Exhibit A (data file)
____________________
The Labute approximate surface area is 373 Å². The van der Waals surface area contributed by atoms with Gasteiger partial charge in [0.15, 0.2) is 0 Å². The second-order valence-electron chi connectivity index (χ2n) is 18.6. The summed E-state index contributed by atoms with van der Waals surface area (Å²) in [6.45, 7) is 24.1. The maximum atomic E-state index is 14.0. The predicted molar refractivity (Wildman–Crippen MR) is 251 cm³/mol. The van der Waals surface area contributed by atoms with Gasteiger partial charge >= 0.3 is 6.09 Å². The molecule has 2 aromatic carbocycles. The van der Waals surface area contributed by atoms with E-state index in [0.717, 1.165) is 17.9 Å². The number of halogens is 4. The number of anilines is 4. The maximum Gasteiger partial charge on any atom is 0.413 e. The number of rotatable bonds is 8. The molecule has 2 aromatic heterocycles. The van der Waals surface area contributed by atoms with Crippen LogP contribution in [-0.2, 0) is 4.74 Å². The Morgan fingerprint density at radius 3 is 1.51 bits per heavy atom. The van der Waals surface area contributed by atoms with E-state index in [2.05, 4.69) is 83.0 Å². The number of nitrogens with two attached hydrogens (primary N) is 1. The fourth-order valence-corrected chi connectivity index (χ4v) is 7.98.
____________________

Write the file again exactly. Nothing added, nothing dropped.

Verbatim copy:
The Labute approximate surface area is 373 Å². The van der Waals surface area contributed by atoms with Gasteiger partial charge in [0.15, 0.2) is 0 Å². The second-order valence-electron chi connectivity index (χ2n) is 18.6. The summed E-state index contributed by atoms with van der Waals surface area (Å²) in [6.45, 7) is 24.1. The maximum atomic E-state index is 14.0. The predicted molar refractivity (Wildman–Crippen MR) is 251 cm³/mol. The van der Waals surface area contributed by atoms with Gasteiger partial charge >= 0.3 is 6.09 Å². The molecule has 2 aromatic carbocycles. The van der Waals surface area contributed by atoms with E-state index in [0.717, 1.165) is 17.9 Å². The number of halogens is 4. The number of anilines is 4. The maximum Gasteiger partial charge on any atom is 0.413 e. The number of rotatable bonds is 8. The molecule has 2 aromatic heterocycles. The van der Waals surface area contributed by atoms with Crippen LogP contribution in [-0.2, 0) is 4.74 Å². The Morgan fingerprint density at radius 3 is 1.51 bits per heavy atom. The van der Waals surface area contributed by atoms with E-state index in [2.05, 4.69) is 83.0 Å². The number of nitrogens with two attached hydrogens (primary N) is 1. The fourth-order valence-corrected chi connectivity index (χ4v) is 7.98.